For the past few weeks, we've been posting thoughts from some of the biggest names in science regarding what the next U.S. president needs to do to promote/engender/rescue science in this country. And luckily, we're not the only ones hammering away at this issue. Last week, scientists, business leaders, and policymakers gathered in Minnesota to discuss the future of science at the Innovation 2008 Conference. Here's a report on what went down, from guest blogger and conference participant Darlene Cavalier.
"Everybody supports science, motherhood and apple pie, but when it comes to funding, it's a different story," IEEE-USA President Russ Lefevre told a national audience last week at Innovation 2008: Renewing America through Smarter Science & Technology Policy.
The event was co-hosted by Science Debate 2008 and the Center for Science, Technology and Public Policy at the University of Minnesota's Humphrey Institute. It presented public sessions on critical issues facing the next United States president, including: Innovation and Competitiveness; Renewing Science, Technology, Engineering and Math Education; Health Science Policy; Integrating Science and Technology in America’s Artistic and Civic Culture; and Energy Security and Sustainability. “Energy and broadband are two critical fields where more attention is warranted,” Lefevre stressed. So what’s the sharpest thorn in these areas? Access.
The first step, the experts agreed, is to create Smart Grid technologies that can help manage the delivery of electricity better, and a national transmission grid to help open access to wind and solar resources. Efforts are already underway to increase access to broadband. The recent market bailout bill authorized funds for the first-ever census of the gaps in U.S. broadband coverage. The U.S. has dropped from fourth place in broadband adoption to 15th among 30 developed nations, and we pay twice as much for broadband service that's six times slower than Japan’s. Several participants suggested that one of the top priorities of the new presidential administration should be to fully fund the America Competes Act, which calls for doubling the budgets of the National Science Foundation, the Department of Energy's Office of Science, the National Institutes of Standards and Technology, and other federal research departments. Greatly increased funding for research is unlikely, however, as "the broader budget choices policymakers make will constrain future investments in R&D," said Kei Koizumi from the American Association for the Advancement of Science. "FY 2009 has started, but only three of nine federal departments [Dept. of Defense, Dept. of Homeland Security, and the Veterans Administration] have their final 2009 budgets.” To see more trends in federal funding, click here. All this funding is even less likely to happen without public support. Science writer Chris Mooney moderated a panel discussion on Science and Culture, in which panelists (including this blogger) presented creative approaches to engaging the public in science. The list included: Blending science with the arts, encouraging average citizens to participate in research projects, and creating mechanisms for scientists to communicate directly with the public.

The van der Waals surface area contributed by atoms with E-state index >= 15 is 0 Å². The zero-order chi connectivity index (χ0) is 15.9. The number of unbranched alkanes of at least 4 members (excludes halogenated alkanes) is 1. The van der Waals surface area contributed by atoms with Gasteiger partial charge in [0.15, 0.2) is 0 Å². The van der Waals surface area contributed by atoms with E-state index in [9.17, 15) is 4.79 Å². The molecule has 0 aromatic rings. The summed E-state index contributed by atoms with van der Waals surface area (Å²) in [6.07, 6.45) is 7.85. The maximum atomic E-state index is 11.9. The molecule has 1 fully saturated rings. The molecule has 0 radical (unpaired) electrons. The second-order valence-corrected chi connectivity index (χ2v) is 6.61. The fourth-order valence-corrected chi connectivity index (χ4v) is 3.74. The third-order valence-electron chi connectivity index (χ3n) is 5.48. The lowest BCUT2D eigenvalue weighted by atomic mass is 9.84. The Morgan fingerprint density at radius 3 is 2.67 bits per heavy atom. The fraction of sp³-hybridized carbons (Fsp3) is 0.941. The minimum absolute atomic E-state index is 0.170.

Related: RB: Discover’s Science Policy ProjectImage: Sophia Ginis [Left to Right: Panel participants Darlene Cavalier, Shawn Lawrence Otto, Matthew Chapman, Lawrence Krauss, Chris Mooney, Erik Beeler, Sheril Kirshenbaum]